Despite risks, cryptocurrency presents an exciting opportunity in Africa

Despite risks, cryptocurrency presents an exciting opportunity in Africa

As more states in Africa come to accept cryptocurrency in a technology-first approach to digitizing and diversifying their markets, these markets could exploit cryptocurrency opportunities. This approach could enable African states to spearhead innovations such as block-chains for easier access to public services and digital currencies issued by central banks.

The cryptocurrency ATM makes its debut

South Africa’s first cryptocurrency ATM opened in Johannesburg in early May. It enables users and those with investments in this market to process various forms of cryptocurrency (including the most popular, Bitcoin) and make cryptocurrency transactions even without a bank account. Although users can at present withdraw only 50 South African Rand ($3.99), its installation is part of a wider attempt by the South African government to formulate policies regulating the use of domestic cryptocurrency. The South African Reserve Bank is one of several in the continent that are actively trying to capitalize on crypto assets through regulation that affects trading in them and their applications.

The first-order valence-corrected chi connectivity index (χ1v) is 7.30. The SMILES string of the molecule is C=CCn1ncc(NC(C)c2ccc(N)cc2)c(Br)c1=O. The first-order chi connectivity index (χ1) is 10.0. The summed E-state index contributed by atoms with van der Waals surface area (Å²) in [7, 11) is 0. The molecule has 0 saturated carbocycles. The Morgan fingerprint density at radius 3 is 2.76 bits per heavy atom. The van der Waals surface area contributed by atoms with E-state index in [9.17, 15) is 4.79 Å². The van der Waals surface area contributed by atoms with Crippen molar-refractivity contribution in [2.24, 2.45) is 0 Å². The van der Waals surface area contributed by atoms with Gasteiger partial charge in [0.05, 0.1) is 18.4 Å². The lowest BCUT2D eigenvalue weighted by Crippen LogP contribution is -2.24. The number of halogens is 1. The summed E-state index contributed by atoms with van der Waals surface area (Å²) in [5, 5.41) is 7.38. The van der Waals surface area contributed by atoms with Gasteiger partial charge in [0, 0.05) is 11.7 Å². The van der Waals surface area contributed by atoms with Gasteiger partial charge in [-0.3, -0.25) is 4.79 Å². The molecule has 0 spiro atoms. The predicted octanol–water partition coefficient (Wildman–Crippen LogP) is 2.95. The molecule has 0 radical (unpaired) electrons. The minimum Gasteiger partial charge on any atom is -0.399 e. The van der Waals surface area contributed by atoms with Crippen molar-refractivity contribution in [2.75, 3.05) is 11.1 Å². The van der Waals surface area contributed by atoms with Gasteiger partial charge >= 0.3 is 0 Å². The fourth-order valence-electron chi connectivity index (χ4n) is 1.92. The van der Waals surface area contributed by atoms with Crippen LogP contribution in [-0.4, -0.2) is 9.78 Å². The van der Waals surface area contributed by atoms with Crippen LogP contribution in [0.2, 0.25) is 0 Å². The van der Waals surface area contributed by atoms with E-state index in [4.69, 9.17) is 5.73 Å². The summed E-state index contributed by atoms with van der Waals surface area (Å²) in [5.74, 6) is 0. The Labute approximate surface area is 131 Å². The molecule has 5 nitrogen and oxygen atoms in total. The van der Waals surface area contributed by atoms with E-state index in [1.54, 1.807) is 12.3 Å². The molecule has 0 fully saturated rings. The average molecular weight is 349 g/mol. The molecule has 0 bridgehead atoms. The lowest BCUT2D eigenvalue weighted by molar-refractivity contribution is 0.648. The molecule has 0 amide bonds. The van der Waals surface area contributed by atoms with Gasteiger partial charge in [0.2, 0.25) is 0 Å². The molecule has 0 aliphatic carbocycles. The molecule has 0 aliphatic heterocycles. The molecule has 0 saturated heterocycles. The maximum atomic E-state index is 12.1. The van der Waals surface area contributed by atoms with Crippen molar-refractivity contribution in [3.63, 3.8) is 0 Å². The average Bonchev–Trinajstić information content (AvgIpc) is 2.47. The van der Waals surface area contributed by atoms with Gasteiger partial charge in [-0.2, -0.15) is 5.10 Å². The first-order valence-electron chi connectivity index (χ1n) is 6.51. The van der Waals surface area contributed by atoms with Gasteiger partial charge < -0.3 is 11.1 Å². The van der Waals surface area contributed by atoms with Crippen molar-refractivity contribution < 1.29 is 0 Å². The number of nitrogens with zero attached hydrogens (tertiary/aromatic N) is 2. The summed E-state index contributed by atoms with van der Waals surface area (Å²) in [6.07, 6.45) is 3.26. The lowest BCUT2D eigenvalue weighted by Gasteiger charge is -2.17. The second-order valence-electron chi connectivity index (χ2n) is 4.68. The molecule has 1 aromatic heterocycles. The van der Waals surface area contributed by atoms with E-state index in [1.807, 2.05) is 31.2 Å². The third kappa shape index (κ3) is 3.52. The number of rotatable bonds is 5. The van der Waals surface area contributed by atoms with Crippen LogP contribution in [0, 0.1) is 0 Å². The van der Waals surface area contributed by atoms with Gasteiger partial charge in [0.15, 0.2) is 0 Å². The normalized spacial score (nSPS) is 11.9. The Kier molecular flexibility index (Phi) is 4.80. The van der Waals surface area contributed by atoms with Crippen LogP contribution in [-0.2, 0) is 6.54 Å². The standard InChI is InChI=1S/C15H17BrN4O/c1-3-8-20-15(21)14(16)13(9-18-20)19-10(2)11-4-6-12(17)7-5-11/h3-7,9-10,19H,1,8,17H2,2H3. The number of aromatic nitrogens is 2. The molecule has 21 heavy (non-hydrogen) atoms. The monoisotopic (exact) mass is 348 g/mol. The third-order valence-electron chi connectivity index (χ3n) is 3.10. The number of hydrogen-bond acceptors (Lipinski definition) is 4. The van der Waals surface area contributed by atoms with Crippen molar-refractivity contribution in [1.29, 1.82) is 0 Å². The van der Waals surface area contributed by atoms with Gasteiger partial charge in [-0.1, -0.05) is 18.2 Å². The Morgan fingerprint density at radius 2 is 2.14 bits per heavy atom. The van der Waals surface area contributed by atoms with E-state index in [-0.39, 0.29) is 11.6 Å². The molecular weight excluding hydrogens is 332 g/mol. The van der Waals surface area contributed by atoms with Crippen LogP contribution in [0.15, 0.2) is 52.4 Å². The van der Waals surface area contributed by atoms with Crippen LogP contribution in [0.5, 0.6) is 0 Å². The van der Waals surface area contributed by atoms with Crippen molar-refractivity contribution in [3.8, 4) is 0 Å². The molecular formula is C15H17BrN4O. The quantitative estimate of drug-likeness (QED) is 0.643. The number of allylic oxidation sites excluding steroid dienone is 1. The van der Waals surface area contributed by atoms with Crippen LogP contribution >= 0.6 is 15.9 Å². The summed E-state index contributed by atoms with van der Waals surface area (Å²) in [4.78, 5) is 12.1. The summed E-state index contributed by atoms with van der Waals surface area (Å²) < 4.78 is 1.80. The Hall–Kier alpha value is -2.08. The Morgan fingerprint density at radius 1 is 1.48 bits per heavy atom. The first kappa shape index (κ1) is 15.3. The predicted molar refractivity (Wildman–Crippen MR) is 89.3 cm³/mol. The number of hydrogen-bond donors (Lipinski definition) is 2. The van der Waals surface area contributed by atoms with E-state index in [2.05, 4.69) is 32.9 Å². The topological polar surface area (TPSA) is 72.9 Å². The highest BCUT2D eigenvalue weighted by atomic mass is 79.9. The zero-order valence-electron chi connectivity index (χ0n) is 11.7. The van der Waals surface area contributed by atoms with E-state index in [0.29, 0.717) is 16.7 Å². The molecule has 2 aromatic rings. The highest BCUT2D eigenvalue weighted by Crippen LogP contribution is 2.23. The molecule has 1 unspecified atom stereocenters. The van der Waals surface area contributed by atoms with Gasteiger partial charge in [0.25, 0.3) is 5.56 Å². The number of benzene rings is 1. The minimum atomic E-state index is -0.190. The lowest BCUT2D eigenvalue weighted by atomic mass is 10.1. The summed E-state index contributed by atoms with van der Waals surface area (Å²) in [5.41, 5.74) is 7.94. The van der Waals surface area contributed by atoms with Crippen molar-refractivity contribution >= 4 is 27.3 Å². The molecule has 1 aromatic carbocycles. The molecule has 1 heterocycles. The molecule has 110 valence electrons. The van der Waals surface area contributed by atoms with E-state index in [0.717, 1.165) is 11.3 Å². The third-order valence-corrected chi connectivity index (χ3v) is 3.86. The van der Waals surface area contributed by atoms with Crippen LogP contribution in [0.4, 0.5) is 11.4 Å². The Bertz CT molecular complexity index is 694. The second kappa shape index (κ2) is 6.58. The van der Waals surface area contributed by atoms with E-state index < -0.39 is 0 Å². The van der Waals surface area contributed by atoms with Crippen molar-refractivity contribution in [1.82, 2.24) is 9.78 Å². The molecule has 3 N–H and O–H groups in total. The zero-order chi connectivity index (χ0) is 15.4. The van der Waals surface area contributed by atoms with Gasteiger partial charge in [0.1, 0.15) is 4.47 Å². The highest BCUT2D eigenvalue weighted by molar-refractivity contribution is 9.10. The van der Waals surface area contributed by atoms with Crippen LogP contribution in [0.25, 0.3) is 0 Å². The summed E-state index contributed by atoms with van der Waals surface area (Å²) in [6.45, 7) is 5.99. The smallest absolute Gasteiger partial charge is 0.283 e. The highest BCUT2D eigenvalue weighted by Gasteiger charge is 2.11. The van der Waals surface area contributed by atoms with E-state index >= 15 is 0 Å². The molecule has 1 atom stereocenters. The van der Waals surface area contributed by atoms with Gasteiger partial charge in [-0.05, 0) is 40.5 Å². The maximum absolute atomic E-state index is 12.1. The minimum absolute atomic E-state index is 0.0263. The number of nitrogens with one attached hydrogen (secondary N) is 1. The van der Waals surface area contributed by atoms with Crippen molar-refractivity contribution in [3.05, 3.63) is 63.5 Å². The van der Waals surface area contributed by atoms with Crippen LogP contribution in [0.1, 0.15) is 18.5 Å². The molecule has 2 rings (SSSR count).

Influence of the informal sector

Among the most important factors that have influenced the development of Africa’s cryptocurrency market is its large informal sector. The International Labour Organization estimates that more than 66% of all employment in Sub-Saharan Africa is in the informal sector. In addition to having one of the world’s largest labour forces, Sub-Saharan Africa’s informal economy represents the standard source of employment for young people. Informal employment embraces eight out of ten of those who have non-agricultural work, in both the private and public sectors. Other factors that have influenced the development of Africa’s cryptocurrency market include the establishment of regulatory sandboxes in regions such as Sierra Leone to promote Fintech innovation; interest from blockchain companies looking to harness the potential of African markets; and African policymakers and regulators grappling with the risks associated with cryptocurrency by addressing them through existing legal frameworks.

Increasing individual and national interest

In consequence, Africa has seen a surge in interest in the use of cryptocurrencies. In Kenya, for example, young entrepreneurs have started a mining cryptocurrency, seeking alternative crowdsourcing methods, to raise funds for their startups. In Nigeria, Bitcoin sales in January 2018 amounted to $4.7 million per week. In Ghana, young fintech entrepreneurs have developed the country’s first official digital currency, Finchcoin. This aims to build cryptocurrency mining stations across Ghana. Among the entrepreneurs is 16-year-old Elisha Owusu Akyaw, who has helped raise over $40 million in Bitcoin token sales through his marketing services company, Token Media. Examples such as this show the meaningful social value that cryptocurrency trade has had in terms of job creation and alternative forms of employment for young people.